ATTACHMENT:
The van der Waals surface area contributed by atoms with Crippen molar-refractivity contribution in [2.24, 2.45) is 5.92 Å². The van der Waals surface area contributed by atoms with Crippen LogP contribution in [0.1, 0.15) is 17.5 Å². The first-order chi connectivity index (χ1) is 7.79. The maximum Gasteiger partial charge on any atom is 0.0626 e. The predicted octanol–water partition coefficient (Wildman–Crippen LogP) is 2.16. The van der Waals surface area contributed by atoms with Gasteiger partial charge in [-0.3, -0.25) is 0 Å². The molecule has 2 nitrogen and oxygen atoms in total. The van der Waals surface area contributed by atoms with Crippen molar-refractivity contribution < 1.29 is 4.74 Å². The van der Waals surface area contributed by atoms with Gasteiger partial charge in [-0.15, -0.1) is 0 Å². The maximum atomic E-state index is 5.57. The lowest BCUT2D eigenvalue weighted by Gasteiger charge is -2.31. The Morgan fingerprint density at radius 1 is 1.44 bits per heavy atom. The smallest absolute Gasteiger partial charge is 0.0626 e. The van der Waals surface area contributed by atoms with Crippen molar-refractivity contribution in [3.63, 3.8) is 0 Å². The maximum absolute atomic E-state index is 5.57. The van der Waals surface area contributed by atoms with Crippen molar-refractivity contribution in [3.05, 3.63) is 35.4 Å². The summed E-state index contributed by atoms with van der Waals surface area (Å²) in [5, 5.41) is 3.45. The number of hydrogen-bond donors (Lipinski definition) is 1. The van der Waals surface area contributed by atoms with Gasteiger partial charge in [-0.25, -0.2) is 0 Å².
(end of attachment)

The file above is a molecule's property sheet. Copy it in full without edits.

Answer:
The van der Waals surface area contributed by atoms with Crippen molar-refractivity contribution in [2.24, 2.45) is 5.92 Å². The van der Waals surface area contributed by atoms with Crippen LogP contribution in [0.1, 0.15) is 17.5 Å². The first-order chi connectivity index (χ1) is 7.79. The maximum Gasteiger partial charge on any atom is 0.0626 e. The predicted octanol–water partition coefficient (Wildman–Crippen LogP) is 2.16. The van der Waals surface area contributed by atoms with Gasteiger partial charge in [-0.3, -0.25) is 0 Å². The molecule has 2 nitrogen and oxygen atoms in total. The van der Waals surface area contributed by atoms with Crippen molar-refractivity contribution < 1.29 is 4.74 Å². The van der Waals surface area contributed by atoms with Gasteiger partial charge in [-0.15, -0.1) is 0 Å². The maximum atomic E-state index is 5.57. The lowest BCUT2D eigenvalue weighted by Gasteiger charge is -2.31. The Morgan fingerprint density at radius 1 is 1.44 bits per heavy atom. The smallest absolute Gasteiger partial charge is 0.0626 e. The van der Waals surface area contributed by atoms with Crippen molar-refractivity contribution in [3.63, 3.8) is 0 Å². The maximum absolute atomic E-state index is 5.57. The van der Waals surface area contributed by atoms with Crippen molar-refractivity contribution in [3.05, 3.63) is 35.4 Å². The summed E-state index contributed by atoms with van der Waals surface area (Å²) in [5, 5.41) is 3.45. The number of hydrogen-bond donors (Lipinski definition) is 1. The van der Waals surface area contributed by atoms with Gasteiger partial charge in [-0.25, -0.2) is 0 Å².